PLASMODIUM FALCIPARUM MSP1 PROTEIN, HIS-TAG
Plasmodium falciparum MSP1 is a recombinant MSP1 protein expressed and purified from E. coli.
PRODUCT DETAILS – PLASMODIUM FALCIPARUM MSP1 PROTEIN, HIS-TAG
- Plasmodium falciparum MSP1 produced in E. coli.
- Presented in phosphate buffered saline
- The expressed MSP1 contains a 6xHis-tag and migrates at ~45 kDa in SDS-PAGE.
- Can be used with Plasmodium vivax MSP1 (REC31724) for ELISA and rapid test.
Merozoite surface proteins (MSP) are both integral and peripheral proteins found on the membrane of merozoites – an early life cycle stage of the Plasmodia genus. During the asexual blood stage of the Plasmodia life cycle, the Plasmodia parasite invades erythrocytes to replicate, resulting in the characteristic symptoms of malarial infection. The MSP surface protein complexes are involved in multiple interactions between Plasmodium and red blood cells (Kadekoppala and Holder, 2010).
The merozoite surface proteins, 1 and 2 (MSP-1 & MSP-2) are the most abundant proteins on the surface of Plasmodium merozoites, making up 40% of the GPI-anchored protein coat (Cowan, et al., 2011). MSP-1 in particular, is essential in the pathogenesis of Plasmodium’s blood stage, playing a central role in erythrocyte invasion and cell rupture. MSP-1 is synthesized as an approximately 190-kDa precursor protein, which is deposited at the surface of the developing Plasmodia merozoite via a GPI anchor (Kauth, et al., 2003). In late schizogony, prior to erythrocyte invasion, the GPI-anchored MSP-1 precursor protein is processed into four major subunits (Jaschke, et al., 2017). During red blood cell invasion, the merozoite attaches to the host cell using its MSP-1 complex to gain entry. The majority of the complex is then released upon entry into the host cell, but a small portion of the MSP-1 C-terminus, known as MSP-119, is retained. The exact role of MSP-119 remains unknown, but currently serves as a marker for the formation of the food vacuole (Blackman et al., 1990).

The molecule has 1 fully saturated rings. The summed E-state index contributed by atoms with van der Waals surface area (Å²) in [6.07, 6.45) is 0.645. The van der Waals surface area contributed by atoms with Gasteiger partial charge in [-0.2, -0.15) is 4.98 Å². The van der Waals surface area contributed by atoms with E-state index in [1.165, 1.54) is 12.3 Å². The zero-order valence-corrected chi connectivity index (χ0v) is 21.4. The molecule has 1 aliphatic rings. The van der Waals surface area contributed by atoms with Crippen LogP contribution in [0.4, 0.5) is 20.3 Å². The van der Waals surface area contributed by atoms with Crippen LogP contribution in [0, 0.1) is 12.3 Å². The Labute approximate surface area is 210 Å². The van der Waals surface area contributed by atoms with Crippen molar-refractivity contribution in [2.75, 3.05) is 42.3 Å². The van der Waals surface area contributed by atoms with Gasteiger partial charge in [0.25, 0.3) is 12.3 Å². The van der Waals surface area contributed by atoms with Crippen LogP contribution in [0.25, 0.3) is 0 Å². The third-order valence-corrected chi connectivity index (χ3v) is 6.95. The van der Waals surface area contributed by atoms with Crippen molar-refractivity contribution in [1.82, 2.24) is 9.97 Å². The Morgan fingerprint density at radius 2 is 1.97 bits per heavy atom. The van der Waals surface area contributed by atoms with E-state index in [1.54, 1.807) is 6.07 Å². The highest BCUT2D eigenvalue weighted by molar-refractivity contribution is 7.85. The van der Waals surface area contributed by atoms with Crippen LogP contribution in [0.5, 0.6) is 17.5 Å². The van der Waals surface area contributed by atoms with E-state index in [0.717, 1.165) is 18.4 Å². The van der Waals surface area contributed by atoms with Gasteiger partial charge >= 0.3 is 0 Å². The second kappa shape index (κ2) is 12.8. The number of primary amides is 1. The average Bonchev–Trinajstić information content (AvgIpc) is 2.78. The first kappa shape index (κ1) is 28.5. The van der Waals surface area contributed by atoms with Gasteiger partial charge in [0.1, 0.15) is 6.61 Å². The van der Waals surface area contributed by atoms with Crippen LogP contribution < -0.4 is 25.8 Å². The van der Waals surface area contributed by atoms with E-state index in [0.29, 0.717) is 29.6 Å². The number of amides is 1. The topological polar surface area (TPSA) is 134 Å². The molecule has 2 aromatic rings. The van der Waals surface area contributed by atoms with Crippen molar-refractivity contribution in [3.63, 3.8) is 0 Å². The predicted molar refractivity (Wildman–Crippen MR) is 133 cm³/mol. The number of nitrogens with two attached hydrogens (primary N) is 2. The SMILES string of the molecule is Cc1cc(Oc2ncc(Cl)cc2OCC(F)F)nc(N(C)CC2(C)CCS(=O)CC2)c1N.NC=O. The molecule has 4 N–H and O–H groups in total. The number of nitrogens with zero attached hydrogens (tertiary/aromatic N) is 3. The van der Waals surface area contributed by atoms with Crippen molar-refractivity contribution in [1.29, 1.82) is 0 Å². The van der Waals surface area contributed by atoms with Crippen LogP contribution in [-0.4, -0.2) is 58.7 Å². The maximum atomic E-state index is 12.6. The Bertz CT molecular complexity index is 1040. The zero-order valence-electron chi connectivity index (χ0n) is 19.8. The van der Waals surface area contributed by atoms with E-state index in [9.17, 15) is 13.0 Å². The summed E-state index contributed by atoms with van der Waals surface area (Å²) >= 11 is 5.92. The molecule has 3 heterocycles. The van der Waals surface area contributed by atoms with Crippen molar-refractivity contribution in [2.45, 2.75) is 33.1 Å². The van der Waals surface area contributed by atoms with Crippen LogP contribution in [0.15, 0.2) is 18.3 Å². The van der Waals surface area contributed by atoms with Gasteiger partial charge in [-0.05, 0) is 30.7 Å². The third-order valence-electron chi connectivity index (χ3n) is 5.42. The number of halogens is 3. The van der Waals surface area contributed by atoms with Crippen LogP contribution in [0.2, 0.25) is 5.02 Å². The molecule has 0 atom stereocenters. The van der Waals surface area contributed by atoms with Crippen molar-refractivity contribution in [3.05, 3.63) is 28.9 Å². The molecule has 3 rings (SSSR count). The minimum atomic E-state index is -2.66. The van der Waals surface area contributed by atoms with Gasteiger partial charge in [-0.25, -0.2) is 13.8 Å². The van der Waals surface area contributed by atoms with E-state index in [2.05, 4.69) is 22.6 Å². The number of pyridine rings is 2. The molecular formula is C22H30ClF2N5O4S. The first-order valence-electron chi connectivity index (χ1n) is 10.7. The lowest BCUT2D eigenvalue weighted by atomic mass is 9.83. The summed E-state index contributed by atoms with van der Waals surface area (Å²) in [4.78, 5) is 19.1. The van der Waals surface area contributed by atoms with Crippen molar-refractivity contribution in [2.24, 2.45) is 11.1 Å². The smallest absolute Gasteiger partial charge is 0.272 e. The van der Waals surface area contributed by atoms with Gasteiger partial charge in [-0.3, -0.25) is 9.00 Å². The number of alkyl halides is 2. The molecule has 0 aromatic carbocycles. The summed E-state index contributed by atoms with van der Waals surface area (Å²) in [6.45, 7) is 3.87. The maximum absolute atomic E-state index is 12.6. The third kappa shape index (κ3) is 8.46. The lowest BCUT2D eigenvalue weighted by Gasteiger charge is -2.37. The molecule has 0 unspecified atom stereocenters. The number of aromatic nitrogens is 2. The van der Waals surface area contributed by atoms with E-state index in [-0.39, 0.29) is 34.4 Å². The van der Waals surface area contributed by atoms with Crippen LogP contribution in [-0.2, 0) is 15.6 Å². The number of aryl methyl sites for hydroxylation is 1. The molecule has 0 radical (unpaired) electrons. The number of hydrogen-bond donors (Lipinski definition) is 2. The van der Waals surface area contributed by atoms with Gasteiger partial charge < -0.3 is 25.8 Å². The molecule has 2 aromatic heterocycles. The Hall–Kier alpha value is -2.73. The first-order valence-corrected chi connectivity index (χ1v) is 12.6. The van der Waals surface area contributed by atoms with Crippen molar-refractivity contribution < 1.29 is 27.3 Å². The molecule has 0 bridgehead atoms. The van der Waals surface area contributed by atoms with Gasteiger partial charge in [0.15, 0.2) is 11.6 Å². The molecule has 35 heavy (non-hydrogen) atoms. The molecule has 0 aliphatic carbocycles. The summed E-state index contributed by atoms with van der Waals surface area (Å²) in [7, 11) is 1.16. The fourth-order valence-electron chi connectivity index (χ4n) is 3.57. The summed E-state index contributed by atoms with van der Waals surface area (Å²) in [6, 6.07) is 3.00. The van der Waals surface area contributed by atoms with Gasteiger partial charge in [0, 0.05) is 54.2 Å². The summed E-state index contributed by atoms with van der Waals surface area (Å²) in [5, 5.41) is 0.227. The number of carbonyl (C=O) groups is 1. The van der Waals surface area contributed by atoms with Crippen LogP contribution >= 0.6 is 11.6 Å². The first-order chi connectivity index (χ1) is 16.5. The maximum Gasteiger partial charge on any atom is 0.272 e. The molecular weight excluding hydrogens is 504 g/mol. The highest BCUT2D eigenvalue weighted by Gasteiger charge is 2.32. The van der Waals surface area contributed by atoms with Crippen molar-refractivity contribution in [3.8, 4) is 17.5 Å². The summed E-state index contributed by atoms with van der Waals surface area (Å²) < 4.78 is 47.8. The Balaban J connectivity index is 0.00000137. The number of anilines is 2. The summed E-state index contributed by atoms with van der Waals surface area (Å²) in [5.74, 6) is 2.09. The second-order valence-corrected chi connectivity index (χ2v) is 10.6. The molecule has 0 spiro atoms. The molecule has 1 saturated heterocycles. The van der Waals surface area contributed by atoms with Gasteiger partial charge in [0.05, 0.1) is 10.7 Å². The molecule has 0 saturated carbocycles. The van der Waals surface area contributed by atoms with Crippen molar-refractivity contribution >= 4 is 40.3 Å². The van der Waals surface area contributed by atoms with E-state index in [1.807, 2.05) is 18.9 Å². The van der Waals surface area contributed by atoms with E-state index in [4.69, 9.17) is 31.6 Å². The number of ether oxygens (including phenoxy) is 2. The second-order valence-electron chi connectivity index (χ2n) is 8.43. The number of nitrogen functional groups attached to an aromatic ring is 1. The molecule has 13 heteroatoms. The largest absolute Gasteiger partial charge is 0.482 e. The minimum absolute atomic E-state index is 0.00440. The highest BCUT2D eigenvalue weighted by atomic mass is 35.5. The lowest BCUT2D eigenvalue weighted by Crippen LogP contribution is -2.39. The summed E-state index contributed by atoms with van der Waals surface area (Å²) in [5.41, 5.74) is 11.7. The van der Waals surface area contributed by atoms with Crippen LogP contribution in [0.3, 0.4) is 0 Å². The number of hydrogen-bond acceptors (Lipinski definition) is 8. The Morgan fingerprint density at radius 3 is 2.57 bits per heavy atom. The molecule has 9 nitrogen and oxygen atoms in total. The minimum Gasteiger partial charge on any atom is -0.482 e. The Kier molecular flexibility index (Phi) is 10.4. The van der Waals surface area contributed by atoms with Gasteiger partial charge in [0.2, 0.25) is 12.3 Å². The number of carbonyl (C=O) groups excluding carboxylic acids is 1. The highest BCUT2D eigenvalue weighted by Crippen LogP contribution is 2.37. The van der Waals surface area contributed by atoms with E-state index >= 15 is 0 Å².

The merozoite surface proteins have been major targets for the development of malaria vaccines, with the aim of disrupting Plasmodia at the key stages of its life cycle. MSP-1 also interacts with several other MSPs to form protein complexes, which can all be inhibited by anti MSP-1 antibodies to disrupt parasitic growth. However, the sequences encoding proteins such as MSP-1 vary greatly depending on the region they are found, making them challenging targets.
- Blackman et al. (1990). A single fragment of a malaria merozoite surface protein remains on the parasite during red cell invasion and is the target of invasion- inhibiting antibodies. J Exp Med. 172(1): 379–382.
- Cowan et al. (2011). A Malaria Vaccine Based on the Polymorphic Block 2 Region of MSP-1 that Elicits a Broad Serotype-Spanning Immune Response. PLoS One. 6(10).
- Jascke, et al. (2017). Merozoite Surface Protein 1 from Plasmodium falciparum Is a Major Target of Opsonizing Antibodies in Individuals with Acquired Immunity against Malaria. Clin Vaccine Immunol. 24(11).
- Kadekoppala and Holder (2010). Merozoite surface proteins of the malaria parasite: The MSP1 complex and the MSP7 family. International Journal for Parasitology. Volume 40, Issue 10, Pages 1155-1161.